Does Working Hard, Making Money, Equal Happiness?

Lets Learn From The Japanese.

A friend of mine, Joe Davis, reminded me that "time is the only thing that we all have equal amounts of"

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Karōshi (過労死?), which can be translated literally from Japanese as "death from overwork", is occupational sudden death. Although this category has a significant count, Japan is one of the few countries[which?] that reports it in the statistics as a separate category.[citation needed] The major medical causes of karōshi deaths are heart attack and stroke due to stress.

The first case of karōshi was reported in 1969 with the death from a stroke of a 29-year-old male worker in the shipping department of Japan's largest newspaper company.[1] It was not until the later part of the 1980s, during the Bubble Economy, however, when several high-ranking business executives who were still in their prime years suddenly died without any previous sign of illness, that the media began picking up on what appeared to be a new phenomenon. This new phenomenon was quickly labeled karōshi and was immediately seen as a new and serious menace for people in the work force. In 1987, as public concern increased, the Japanese Ministry of Labour began to publish statistics on karōshi.

Japan's rise from the devastation of World War II to economic prominence in the post-war decades has been regarded as the trigger for what has been called a new epidemic. It was recognized that employees cannot work for twelve or more hours a day, six or seven days a week, year after year, without suffering physically as well as mentally. A recent measurement found that a Japanese worker has approximately two hours overtime a day on average.[citation needed] It is common for the overtime to go unpaid.[2][3]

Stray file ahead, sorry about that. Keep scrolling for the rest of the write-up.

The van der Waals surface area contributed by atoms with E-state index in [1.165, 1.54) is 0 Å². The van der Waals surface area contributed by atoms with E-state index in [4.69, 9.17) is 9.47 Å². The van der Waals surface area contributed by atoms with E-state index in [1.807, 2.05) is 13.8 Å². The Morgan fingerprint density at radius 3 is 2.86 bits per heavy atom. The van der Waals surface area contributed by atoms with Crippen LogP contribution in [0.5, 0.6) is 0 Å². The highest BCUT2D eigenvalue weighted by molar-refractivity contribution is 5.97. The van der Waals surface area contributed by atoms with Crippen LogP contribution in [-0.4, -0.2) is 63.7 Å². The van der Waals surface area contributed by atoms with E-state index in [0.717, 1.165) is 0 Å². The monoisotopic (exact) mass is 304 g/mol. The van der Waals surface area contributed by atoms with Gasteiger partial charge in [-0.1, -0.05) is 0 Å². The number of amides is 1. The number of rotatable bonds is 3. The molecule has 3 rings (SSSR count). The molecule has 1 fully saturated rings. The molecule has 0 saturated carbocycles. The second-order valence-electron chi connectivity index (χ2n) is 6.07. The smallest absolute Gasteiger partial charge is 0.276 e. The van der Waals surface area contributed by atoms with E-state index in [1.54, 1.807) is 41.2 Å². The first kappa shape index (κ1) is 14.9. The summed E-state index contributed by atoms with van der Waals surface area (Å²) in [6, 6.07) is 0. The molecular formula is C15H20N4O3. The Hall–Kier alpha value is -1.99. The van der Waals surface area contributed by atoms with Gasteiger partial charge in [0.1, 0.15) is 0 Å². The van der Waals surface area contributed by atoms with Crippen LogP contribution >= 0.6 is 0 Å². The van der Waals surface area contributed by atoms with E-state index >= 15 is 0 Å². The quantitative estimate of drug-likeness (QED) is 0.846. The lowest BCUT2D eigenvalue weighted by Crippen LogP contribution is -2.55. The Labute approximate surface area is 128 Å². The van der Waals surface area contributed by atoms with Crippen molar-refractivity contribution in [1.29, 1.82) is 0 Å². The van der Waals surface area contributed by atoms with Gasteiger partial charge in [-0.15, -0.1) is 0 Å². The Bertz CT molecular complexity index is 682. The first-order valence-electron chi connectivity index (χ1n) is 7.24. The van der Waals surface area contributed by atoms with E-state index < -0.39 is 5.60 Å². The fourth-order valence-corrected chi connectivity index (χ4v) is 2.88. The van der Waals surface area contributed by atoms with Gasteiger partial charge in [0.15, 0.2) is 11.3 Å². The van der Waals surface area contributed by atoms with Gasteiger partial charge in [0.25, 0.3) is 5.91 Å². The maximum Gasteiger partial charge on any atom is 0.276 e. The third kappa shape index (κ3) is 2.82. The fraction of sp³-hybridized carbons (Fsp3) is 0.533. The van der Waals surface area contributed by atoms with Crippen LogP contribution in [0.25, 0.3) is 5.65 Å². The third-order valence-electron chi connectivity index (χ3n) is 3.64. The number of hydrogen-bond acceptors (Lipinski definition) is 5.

Effects on society[edit]

Many will be prepared to work unpaid overtime to an extreme extent particularly as their young co-workers will often quit when a job is too strenuous. In some cases it has been proven that firms were aware of the poor health of an employee.

Meanwhile, death-by-overwork lawsuits have been on the rise in Japan,[citation needed] with the deceased person's relatives demanding compensation payments. However, before compensation can be awarded, the labour inspection office must acknowledge that the death was work-related. As this may take many years in detailed and time-consuming judicial hearings, many do not demand payment.

Government reaction[edit]

Japanese courts have awarded damages to relatives in cases of work overload induced stress or depression ending with the suicide of the employee when the Labour Standards Inspection Office rejected the plea for compensation.[4] The linked article also mentions the practice of "voluntary" undocumented unpaid overtime (サービス残業 sābisu zangyō?) as leading to karōshi incidents.

Since there is a unique custom of "simultaneous recruiting of new graduates" (新卒一括採用 Shinsotsu-Ikkatsu-Saiyō?) in Japan, one can hardly find a steady new job if he/she quits or is fired halfway through their lifetime. Therefore, workers cannot decline working unpaid overtime.

The Japanese Ministry of Health, Labour and Welfare published relevant statistics in 2007: 189 workers died, many from strokes or heart attacks, and about 208 more fell severely ill from overwork in the year to March, the highest figure on record and up 17.6% from the previous year. Another 921 workers contended they became mentally ill due to overwork, with 306 cases given compensation, according to the ministry data released on Wednesday. Some workers killed themselves or attempted to do so in 201 cases.[citation needed]